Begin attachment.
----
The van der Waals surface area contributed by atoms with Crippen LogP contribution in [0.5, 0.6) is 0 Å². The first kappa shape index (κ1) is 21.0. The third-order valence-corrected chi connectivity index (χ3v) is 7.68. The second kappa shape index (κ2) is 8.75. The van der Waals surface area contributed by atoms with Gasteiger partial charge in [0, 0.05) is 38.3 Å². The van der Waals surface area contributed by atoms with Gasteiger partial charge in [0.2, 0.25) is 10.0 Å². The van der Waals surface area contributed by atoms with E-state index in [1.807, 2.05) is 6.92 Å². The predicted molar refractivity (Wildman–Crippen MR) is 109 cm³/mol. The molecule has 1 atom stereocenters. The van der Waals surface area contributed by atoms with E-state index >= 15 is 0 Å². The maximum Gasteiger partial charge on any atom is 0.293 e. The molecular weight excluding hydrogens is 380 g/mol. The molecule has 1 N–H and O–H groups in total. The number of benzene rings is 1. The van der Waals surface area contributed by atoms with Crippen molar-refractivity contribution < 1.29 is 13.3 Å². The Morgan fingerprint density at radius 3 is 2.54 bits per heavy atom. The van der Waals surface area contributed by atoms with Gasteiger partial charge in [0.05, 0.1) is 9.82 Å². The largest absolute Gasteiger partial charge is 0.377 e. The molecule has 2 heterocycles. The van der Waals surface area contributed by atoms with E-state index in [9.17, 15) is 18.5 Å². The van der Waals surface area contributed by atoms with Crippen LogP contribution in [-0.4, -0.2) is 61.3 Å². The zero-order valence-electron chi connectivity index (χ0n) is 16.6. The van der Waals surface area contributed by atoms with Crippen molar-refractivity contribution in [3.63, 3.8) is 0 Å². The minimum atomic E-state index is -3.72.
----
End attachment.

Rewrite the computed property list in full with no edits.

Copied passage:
The van der Waals surface area contributed by atoms with Crippen LogP contribution in [0.5, 0.6) is 0 Å². The first kappa shape index (κ1) is 21.0. The third-order valence-corrected chi connectivity index (χ3v) is 7.68. The second kappa shape index (κ2) is 8.75. The van der Waals surface area contributed by atoms with Gasteiger partial charge in [0, 0.05) is 38.3 Å². The van der Waals surface area contributed by atoms with Gasteiger partial charge in [0.2, 0.25) is 10.0 Å². The van der Waals surface area contributed by atoms with E-state index in [1.807, 2.05) is 6.92 Å². The predicted molar refractivity (Wildman–Crippen MR) is 109 cm³/mol. The molecule has 1 atom stereocenters. The van der Waals surface area contributed by atoms with E-state index >= 15 is 0 Å². The maximum Gasteiger partial charge on any atom is 0.293 e. The molecular weight excluding hydrogens is 380 g/mol. The molecule has 1 N–H and O–H groups in total. The number of benzene rings is 1. The van der Waals surface area contributed by atoms with Crippen molar-refractivity contribution < 1.29 is 13.3 Å². The Morgan fingerprint density at radius 3 is 2.54 bits per heavy atom. The van der Waals surface area contributed by atoms with Gasteiger partial charge in [0.05, 0.1) is 9.82 Å². The largest absolute Gasteiger partial charge is 0.377 e. The molecule has 2 heterocycles. The van der Waals surface area contributed by atoms with E-state index in [9.17, 15) is 18.5 Å². The van der Waals surface area contributed by atoms with Crippen LogP contribution in [-0.4, -0.2) is 61.3 Å². The zero-order valence-electron chi connectivity index (χ0n) is 16.6. The van der Waals surface area contributed by atoms with Crippen molar-refractivity contribution in [3.63, 3.8) is 0 Å². The minimum atomic E-state index is -3.72.